Purpose: The COVID-19 pandemic poses a great challenge for older people both in terms of the severity of the disease and the negative consequences of social distancing. Assumptions about negative effects on the lives of the elderly, affecting dimensions of successful aging (such as the preservation of social relationships), have thus far been hypothetical and have lacked empirical evidence. The aim of this paper is to shed empirical light on the effects of COVID-19 on the everyday life of older people against the background of the concept of successful aging. Design/methodology/approach: Data of a standardized, representative telephone survey with residents of Lower Austria, a county of Austria, were used for this secondary analysis. The sample included 521 persons of 60 years of age and older. For this paper, contingency analyses (χ² coefficients, z-tests using Bonferroni correction) and unidimensional correlational analyses were calculated. Findings: The empirical data show that successful aging along the three dimensions of successful aging is a challenge in the time of the COVID-19 pandemic – leaving the elderly caught between two fronts. Originality/value: The present work focusses on a unique moment in time, describing the changes to the lives of Austrian elderly because of the social distancing measures imposed to protect against the spread of COVID-19. These changes are discussed in the theoretical framework of successful aging.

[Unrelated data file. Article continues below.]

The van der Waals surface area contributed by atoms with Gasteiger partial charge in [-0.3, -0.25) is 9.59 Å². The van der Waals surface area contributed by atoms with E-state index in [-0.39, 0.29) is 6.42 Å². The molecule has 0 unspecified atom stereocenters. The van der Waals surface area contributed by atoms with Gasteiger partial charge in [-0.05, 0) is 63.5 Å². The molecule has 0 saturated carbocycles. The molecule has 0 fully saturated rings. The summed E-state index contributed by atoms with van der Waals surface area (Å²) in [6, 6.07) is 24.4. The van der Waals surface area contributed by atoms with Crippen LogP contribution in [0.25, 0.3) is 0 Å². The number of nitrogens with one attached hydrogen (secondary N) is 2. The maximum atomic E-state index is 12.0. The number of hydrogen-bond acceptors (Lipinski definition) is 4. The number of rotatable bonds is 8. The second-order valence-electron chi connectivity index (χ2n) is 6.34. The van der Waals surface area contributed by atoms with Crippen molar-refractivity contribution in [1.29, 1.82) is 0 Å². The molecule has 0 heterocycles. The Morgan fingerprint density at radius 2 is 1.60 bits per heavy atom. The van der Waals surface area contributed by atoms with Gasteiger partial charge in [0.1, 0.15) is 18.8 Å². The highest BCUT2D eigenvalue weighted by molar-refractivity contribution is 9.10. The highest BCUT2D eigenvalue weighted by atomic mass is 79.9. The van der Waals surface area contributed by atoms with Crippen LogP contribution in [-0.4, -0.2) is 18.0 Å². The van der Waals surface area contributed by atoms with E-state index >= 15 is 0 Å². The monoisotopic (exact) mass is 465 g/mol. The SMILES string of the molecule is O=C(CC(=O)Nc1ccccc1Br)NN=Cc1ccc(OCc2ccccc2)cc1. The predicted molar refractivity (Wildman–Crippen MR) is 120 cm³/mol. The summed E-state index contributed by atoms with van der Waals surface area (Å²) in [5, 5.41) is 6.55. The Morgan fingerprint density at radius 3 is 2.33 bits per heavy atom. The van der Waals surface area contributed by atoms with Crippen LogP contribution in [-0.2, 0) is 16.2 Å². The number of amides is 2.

Last updated on hub: 29 December 2020